To save money and cut red tape, the Scottish Environment Protection Agency (Sepa) is conducting fewer checks on businesses and has cut by more than one-quarter the samples it takes from rivers. The number of enforcement actions has also fallen 22% over the past two years.
Sepa says it is pursuing "better regulation" to more effectively target resources. Critics say it is trying to make the best of a bad job.
"Less regulation almost invariably leads to companies that pollute escaping detection," said Professor Andrew Watterson, head of the occupational and environmental health research group at the University of Stirling.
The mantra of "better regulation" was a euphemism for failing to properly protect the public, Watterson told the Sunday Herald.
According to Sepa, inspections of company sites fell from 9132 in 2010-2011 to 3718 in 2011-2012. The number of samples from rivers fell from 16,710 in 2009 to 12,410 in 2011.
In 2008-2009, Sepa initiated 352 enforcement actions. This compares to 240 in 2009-2010 and 273 in 2010-2011.
A financial report to Sepa's board last month revealed it was facing a budget deficit of £1.6 million next year, rising to £2.8m by 2016-2017.
Friends of the Earth Scotland urged ministers to properly fund Sepa as a matter of urgency.
Chief executive Stan Blackley said: "If they don't, they risk removing the bark and bite from Scotland's environment watchdog and giving serial and persistent polluters a get-out-of-jail-free card.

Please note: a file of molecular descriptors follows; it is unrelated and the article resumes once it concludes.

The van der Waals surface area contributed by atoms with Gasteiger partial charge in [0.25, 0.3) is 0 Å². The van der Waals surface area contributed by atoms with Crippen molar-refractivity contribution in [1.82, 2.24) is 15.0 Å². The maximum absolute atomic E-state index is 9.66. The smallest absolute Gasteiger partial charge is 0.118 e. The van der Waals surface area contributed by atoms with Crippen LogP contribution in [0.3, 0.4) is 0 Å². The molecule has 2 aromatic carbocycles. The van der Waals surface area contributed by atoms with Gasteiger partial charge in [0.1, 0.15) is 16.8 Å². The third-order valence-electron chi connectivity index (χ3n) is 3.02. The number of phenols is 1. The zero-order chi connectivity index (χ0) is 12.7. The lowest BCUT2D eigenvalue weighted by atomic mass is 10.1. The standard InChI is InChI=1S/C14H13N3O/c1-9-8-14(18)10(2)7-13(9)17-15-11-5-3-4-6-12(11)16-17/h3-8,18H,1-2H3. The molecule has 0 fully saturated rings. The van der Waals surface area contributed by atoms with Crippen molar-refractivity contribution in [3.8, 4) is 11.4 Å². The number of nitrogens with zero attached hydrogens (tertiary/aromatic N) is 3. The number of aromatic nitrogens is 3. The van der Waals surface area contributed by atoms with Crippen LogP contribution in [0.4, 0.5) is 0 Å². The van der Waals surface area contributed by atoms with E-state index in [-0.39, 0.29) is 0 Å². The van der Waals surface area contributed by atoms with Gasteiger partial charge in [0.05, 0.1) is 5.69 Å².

"Sepa will undoubtedly try to make better use of the limited resources it has, but reductions in the number of inspections made will most likely allow more companies to get away with polluting."
The agency has also come under attack for failing to crack down on the dumping of allegedly contaminated soil from the Edinburgh trams project on a landfill site.
Land remediation company Envirotreat Technologies has warned that Sepa was at risk of creating a "charter for fly-tipping". "Regulation has to be strong and impartial otherwise it is ineffective and open to criticism," said the company's technical director, Neil McLeod. "Unfortunately, the recent impression given by Sepa has been far from convincing. The Edinburgh trams situation is one such example."
Sepa said as investigations were continuing, it was not possible to comment on whether or not enforcement action would be taken.
Chief executive James Curran accepted one reason for cutting inspections and river monitoring was to save money but denied this would lead to poorer regulation.
He pointed out that the number of air sampling sites had increased by 26%, and that Sepa would be doubling assessments under its annual compliance scheme by 2014.
"Better regulation is smarter regulation," Curran said. "We think we are targeting resources much better, and delivering the outcomes that I think everyone in Scotland would want."
Badly performing plants would be inspected more often, while those that performed well would receive fewer visits. Monitoring would increase where risks were high, but be cut where they were low.
The Scottish Government insisted it had protected Sepa's budget as much as possible. A spokeswoman said: "We all need to consider opportunities for delivering outcomes in a better and more efficient way. Sepa's work to refocus some of its monitoring activity is to be commended."